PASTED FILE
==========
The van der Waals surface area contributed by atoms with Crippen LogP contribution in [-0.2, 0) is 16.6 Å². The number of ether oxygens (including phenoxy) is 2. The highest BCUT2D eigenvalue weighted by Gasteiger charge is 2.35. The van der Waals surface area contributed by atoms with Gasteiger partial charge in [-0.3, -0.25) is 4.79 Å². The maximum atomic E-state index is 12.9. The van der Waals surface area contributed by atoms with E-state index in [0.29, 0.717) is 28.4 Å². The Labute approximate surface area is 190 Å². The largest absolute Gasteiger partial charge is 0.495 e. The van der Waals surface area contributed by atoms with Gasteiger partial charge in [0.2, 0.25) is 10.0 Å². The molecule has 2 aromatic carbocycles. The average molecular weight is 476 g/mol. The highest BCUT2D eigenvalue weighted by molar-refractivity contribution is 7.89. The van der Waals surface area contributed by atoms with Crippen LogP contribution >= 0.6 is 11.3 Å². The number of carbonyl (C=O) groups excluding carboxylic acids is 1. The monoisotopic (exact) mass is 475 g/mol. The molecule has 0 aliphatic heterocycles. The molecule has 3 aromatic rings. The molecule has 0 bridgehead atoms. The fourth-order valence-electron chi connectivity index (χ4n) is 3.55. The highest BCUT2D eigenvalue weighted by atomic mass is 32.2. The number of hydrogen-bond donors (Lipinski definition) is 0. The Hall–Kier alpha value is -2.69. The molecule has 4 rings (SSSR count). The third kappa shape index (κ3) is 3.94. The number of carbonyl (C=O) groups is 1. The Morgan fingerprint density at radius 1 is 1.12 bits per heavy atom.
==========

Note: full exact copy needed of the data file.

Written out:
The van der Waals surface area contributed by atoms with Crippen LogP contribution in [-0.2, 0) is 16.6 Å². The number of ether oxygens (including phenoxy) is 2. The highest BCUT2D eigenvalue weighted by Gasteiger charge is 2.35. The van der Waals surface area contributed by atoms with Gasteiger partial charge in [-0.3, -0.25) is 4.79 Å². The maximum atomic E-state index is 12.9. The van der Waals surface area contributed by atoms with E-state index in [0.29, 0.717) is 28.4 Å². The Labute approximate surface area is 190 Å². The largest absolute Gasteiger partial charge is 0.495 e. The van der Waals surface area contributed by atoms with Gasteiger partial charge in [0.2, 0.25) is 10.0 Å². The molecule has 2 aromatic carbocycles. The average molecular weight is 476 g/mol. The highest BCUT2D eigenvalue weighted by molar-refractivity contribution is 7.89. The van der Waals surface area contributed by atoms with Crippen LogP contribution >= 0.6 is 11.3 Å². The number of carbonyl (C=O) groups excluding carboxylic acids is 1. The monoisotopic (exact) mass is 475 g/mol. The molecule has 0 aliphatic heterocycles. The molecule has 3 aromatic rings. The molecule has 0 bridgehead atoms. The fourth-order valence-electron chi connectivity index (χ4n) is 3.55. The highest BCUT2D eigenvalue weighted by atomic mass is 32.2. The number of hydrogen-bond donors (Lipinski definition) is 0. The Hall–Kier alpha value is -2.69. The molecule has 4 rings (SSSR count). The third kappa shape index (κ3) is 3.94. The number of carbonyl (C=O) groups is 1. The Morgan fingerprint density at radius 1 is 1.12 bits per heavy atom.